NEW DELHI // Authorities have arrested India's former telecommunications minister in the latest move by the Congress-led government to try to deflect mounting criticism of the country's "culture of corruption."
Andimuthu Raja appeared in court yesterday, where the Central Bureau of Investigation (CBI) asked that he and two colleagues be kept in continued custody while the investigation proceeds. The court granted custody for five more days.
Mr Raja was arrested on Wednesday. It was the first arrest in the months-long corruption scandal, but it appeared to do little to ease pressure on the government, which has been hit with a spate of corruption allegations over the past year.
Opposition parties showed no sign of being satisfied with Mr Raja's arrest, and newspaper editorials yesterday said the government had much more to do to clean up its image.
Mr Raja has been at the centre of controversy since a report in November from India's comptroller and auditor general pointed to fraud in the sale of part of the 2G mobile telephony spectrum in 2008. As many as 122 new 2G licences were sold at prices far below market valuations, the report said, "flouting every canon of financial propriety, rules and procedures".
The flawed sale process may have led to potential revenue losses of up to US$40 billion (Dh147bn), said the report's final version, released in November. Mr Raja resigned shortly afterwards, but the government has been under immense pressure to prosecute him.
The opposition accuses the prime minister, Manmohan Singh, of waiting too long to act against Mr Raja.
"I only wish that the prime minister instead of living in denial had acted three years ago so this huge, monumental loss to the public exchequer had not taken place," Arun Jaitley, the leader of the main opposition Bharatiya Janata Party (BJP), said after the arrest.
Yesterday, Mr Raja offered to resign from his party, Dravida Munnetra Kazhagam (DMK), a key ally of Mr Singh's Congress party, but the party turned down the offer. At the DMK's general council meeting in Chennai, the party passed a resolution expressing support for Mr Raja.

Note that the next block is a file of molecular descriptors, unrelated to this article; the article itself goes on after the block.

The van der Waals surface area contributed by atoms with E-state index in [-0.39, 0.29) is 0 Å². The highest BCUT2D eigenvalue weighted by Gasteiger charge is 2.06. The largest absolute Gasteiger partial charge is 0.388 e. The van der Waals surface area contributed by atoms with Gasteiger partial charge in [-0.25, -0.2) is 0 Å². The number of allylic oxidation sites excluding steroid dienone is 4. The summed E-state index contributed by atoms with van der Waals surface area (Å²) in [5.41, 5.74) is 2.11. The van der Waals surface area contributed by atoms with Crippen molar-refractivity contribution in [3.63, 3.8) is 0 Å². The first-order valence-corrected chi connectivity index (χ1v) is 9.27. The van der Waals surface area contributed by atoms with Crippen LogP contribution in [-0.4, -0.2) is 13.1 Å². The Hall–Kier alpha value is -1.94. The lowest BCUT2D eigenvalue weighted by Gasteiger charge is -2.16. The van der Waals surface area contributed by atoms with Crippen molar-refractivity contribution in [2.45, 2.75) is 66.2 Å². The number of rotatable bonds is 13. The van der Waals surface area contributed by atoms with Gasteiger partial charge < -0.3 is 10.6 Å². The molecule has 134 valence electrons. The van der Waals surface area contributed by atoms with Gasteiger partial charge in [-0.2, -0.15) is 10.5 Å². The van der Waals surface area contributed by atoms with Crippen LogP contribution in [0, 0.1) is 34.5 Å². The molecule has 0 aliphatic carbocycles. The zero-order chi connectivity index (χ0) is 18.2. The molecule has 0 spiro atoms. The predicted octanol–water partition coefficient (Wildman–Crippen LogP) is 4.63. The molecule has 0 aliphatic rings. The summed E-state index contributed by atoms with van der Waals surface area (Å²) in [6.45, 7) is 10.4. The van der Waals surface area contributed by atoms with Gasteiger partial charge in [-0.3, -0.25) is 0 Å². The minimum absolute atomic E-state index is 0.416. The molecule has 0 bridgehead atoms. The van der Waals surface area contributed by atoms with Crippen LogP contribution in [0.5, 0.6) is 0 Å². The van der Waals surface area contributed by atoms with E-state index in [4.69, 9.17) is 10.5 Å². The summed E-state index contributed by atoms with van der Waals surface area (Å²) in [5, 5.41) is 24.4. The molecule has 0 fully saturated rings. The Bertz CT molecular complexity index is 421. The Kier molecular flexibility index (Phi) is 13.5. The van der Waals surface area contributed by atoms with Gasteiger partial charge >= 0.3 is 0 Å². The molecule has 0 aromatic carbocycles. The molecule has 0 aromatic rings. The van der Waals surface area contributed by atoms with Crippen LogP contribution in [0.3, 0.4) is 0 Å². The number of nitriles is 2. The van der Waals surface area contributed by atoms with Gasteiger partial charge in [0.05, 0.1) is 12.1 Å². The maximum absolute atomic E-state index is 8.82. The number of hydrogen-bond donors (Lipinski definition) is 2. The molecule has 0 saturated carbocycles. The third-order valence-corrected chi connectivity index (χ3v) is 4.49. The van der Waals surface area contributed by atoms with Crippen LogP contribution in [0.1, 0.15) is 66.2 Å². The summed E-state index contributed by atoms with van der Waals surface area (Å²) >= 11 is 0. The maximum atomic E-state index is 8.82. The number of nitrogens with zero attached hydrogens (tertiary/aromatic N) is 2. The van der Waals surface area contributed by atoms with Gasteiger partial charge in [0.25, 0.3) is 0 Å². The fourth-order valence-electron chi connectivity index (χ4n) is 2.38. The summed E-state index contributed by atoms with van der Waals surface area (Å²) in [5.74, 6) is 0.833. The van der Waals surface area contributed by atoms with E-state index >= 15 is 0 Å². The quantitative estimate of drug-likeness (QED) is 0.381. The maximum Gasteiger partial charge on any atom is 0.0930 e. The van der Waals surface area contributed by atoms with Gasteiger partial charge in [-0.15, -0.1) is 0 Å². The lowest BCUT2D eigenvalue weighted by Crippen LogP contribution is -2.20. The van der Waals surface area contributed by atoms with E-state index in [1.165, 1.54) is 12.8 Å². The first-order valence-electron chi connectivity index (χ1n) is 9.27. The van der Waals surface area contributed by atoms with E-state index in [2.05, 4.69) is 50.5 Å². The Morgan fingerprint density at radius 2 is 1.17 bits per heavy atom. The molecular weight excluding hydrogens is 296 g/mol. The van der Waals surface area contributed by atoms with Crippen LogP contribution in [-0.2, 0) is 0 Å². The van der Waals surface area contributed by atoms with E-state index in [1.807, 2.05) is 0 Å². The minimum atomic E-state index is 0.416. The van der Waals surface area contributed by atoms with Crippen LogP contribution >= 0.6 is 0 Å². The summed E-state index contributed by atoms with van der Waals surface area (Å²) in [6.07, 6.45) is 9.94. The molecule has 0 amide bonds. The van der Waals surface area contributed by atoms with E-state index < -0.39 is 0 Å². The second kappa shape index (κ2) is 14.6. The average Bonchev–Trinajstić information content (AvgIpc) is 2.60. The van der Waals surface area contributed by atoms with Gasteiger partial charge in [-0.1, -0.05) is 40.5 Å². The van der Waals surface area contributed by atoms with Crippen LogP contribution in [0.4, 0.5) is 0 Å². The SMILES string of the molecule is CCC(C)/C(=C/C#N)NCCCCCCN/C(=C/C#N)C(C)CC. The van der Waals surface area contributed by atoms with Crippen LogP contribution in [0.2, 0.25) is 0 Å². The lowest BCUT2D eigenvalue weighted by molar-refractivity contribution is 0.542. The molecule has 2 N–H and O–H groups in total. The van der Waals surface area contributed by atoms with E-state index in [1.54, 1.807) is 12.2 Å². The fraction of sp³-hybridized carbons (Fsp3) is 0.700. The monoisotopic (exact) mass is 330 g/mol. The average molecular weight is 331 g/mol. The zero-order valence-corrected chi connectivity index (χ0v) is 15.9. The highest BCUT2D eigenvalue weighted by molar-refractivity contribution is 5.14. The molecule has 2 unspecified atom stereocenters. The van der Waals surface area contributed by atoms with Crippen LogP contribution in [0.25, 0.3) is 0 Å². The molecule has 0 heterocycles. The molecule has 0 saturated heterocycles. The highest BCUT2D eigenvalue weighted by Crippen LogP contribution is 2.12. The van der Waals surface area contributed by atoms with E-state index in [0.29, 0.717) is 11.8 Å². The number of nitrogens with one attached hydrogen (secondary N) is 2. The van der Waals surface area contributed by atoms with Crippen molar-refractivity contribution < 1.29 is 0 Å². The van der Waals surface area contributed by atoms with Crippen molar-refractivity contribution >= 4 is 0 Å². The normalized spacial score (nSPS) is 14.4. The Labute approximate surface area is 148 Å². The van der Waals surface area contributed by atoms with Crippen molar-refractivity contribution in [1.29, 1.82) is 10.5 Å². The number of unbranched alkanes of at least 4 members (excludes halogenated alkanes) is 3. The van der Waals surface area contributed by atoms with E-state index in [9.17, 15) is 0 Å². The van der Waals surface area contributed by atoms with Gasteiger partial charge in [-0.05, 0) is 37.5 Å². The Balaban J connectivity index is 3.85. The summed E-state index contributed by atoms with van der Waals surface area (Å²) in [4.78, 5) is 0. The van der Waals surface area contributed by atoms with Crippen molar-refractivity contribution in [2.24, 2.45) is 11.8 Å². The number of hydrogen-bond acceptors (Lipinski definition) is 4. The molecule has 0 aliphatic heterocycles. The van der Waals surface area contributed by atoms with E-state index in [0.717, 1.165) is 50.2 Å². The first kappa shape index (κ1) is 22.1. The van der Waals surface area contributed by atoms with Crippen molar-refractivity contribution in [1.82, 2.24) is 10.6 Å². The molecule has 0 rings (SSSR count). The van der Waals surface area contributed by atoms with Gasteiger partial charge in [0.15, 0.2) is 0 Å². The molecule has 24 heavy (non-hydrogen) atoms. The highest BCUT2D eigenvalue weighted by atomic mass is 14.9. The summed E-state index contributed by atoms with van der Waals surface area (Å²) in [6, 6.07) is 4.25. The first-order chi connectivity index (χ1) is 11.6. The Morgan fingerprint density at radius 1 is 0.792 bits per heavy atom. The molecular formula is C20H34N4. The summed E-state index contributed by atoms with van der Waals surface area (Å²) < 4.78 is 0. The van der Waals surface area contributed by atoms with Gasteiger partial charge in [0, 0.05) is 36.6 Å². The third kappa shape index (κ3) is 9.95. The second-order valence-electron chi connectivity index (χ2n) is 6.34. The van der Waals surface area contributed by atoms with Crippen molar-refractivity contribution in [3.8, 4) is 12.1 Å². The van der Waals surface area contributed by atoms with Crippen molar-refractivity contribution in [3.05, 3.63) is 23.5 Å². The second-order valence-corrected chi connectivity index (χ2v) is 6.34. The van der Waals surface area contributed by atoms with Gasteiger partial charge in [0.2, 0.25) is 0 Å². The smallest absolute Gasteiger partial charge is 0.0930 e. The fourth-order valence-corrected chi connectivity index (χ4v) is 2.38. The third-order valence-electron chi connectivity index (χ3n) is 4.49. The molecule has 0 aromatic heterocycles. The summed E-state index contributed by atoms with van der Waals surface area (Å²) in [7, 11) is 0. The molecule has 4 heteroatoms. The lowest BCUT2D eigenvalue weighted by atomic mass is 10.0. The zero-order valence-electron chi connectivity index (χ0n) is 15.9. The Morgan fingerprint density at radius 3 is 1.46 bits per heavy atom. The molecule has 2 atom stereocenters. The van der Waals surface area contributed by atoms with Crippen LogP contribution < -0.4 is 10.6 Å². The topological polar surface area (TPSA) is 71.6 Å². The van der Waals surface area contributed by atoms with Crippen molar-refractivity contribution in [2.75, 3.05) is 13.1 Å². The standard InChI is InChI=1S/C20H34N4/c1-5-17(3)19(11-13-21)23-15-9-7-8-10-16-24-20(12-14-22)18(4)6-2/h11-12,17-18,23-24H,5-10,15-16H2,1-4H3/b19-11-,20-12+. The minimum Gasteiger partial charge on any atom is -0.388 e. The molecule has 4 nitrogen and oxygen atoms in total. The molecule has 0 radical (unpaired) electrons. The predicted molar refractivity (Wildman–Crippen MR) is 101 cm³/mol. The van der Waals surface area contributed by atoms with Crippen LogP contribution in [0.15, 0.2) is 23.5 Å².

"The arrest does not mean that he is guilty," a DMK representative told the media. The party waited almost 24 hours before making an official statement on the arrest.
On Wednesday, local media reported that some DMK members reacted violently to Mr Raja's arrest, throwing stones at buses, assaulting journalists from a local newspaper office, and blocking traffic on the motorway leading out of Mr Raja's hometown of Perambalur.
The Central Bureau of Investigation (CBI) had called Mr Raja for questioning three times, starting in November, before he was called in on Wednesday. Two of Mr Raja's colleagues were arrested on the same day. In a brief statement to the media, the CBI said the arrests were based on the three men's role allocating licences to certain companies ahead of others.
They were arrested, the CBI said, on charges of "conspiracy and abuse of official position" in giving financial advantage to certain companies that received licences to launch telecom services.
The controversy over the "2G scam", as it has come to be known, froze activity in the winter session of the parliament because opposition parties refused to push forward any legislation without first setting up a Joint Parliamentary Committee (JPC) to investigate the scandal.
Mr Raja's arrest seems to be an attempt to find a way out of that impasse and to portray the Congress-led coalition government as intolerant of corruption.
Abhishek Singhvi, a Congress party spokesman, said on Wednesday: "Unlike other governments, this government has pursued corruption cases honestly." The arrest, he added, was "nothing but the continuance of a legal process. The law has been taking its course and will continue to do so."
But Mr Jaitley, of the BJP, insisted that his party would continue to press for a JPC investigation, a signal that the next session of parliament may face more hurdles.
"The JPC demand was for larger issues: which lobbies were working to ensure that Mr Raja got the portfolio? Which interest groups were behind this?" he said.